Facebook Spam by Image Tagging

It's a maexotic world ...

The primary goal of any Social Network like Facebook is of course: to connect people. So, if you upload images of you and your friends to Facebook, needless to say there is a possibility to mark your friends in the photos and add their names. And of course this information is spread to your friends that got tagged and - depending on their privacy settings - also to their friends: "Bob was tagged in Alice's album" [1].

A few weeks ago I noticed a large increase of those messages regarding friends that are pretty active photographers and have a large network of photographers on Facebook. The strange thing about those messages was, however, that my friends didn't show up on those images.

Facebook Spam - Image Tagging

With the increasing number of those messages I first thought this was some Facebook group game, but then noticed that it was a kind of clever way to spread one's own images to a larger group, usually to all friends of friends. This is an enormous multiplier. Facebook limits the number of friends one can tag in an image to 30. If everyone of those 30 friends has 100 friends, you spread your image to about 3000 people's walls. Wow!

This is a feature with a potential too high for spammers not to notice. So it didn't take too long for a message like the following to appear on my wall:

Facebook Spam - Image Tagging

Going to the image page I could see it was indeed an event poster and 30 people were tagged. Looking at the images's album revealed this album contained that same image about 60 times and each of the images had another 30 people tagged.

Facebook Spam - Image TaggingFacebook Spam - Image Tagging

Using the same assumption as above (100 friends per user) means that 60 * 30 * 100 = 180.000 messages were posted to people's walls. Even given the fact that probably a lot of those tagged "friends" share friends and thus the spammers did not reach 180.000 different people, even 10% ie. 18.000 different people is a really wide distribution. They didn't have to hijack computers or pay anything for that. Facebook provides the whole infrastructure.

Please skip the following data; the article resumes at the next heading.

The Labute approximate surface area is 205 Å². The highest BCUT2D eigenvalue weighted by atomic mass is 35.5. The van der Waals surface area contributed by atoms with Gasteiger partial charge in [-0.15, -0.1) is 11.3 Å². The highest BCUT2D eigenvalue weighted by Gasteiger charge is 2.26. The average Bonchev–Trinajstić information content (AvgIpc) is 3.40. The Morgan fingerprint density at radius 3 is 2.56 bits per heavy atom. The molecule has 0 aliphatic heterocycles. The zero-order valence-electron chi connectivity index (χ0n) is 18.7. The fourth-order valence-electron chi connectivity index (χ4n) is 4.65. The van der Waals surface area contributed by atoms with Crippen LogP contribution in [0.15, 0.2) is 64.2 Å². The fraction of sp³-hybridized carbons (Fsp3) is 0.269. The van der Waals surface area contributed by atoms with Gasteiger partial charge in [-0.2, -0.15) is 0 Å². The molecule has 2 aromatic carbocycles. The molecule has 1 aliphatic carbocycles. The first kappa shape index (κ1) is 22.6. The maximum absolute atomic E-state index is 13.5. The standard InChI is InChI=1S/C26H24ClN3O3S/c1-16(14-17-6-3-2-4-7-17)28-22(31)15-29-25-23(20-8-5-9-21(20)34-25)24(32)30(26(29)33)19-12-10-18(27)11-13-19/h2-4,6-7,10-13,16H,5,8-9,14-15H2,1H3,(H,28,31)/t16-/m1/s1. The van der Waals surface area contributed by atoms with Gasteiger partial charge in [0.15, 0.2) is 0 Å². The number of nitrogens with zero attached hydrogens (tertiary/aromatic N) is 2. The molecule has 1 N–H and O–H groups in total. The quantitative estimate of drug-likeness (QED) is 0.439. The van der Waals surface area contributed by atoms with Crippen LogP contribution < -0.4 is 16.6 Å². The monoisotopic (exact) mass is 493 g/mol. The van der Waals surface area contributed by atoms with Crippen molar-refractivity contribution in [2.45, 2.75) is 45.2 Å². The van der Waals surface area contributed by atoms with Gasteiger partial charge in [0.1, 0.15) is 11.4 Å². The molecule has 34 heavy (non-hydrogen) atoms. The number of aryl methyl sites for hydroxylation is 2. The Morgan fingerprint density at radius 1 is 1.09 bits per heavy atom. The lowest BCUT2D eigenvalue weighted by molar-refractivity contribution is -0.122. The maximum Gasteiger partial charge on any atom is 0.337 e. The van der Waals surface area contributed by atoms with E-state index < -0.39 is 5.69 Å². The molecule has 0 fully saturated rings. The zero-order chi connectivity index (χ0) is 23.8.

The only real solution to this problem has to come from Facebook. They have to change the way these messages are spread. Instead of having a global distribution setting for all those kinds of messages, there should be a setup similar to messages from other people's walls: if someone tags you in an image in their album the message is sent to your wall. The message should then have a "Share" option, which would allow you to spread those message to your (selected) friends.

Until then I would recommend to

  1. go to the page of the image and untag yourself. You can always remove tags of yourself from every image.
  2. terminate your friendship with that person or unlike the page if it is an event page or a fan page.
  3. report them to Facebook for being spammers.

If you don't want these kinds of messages ever to be spread to your friends go to
Account > Privacy Settings > Customize settings
Scroll down to "Things others share" and edit the setting of "Photos and videos you're tagged in" to "Only me".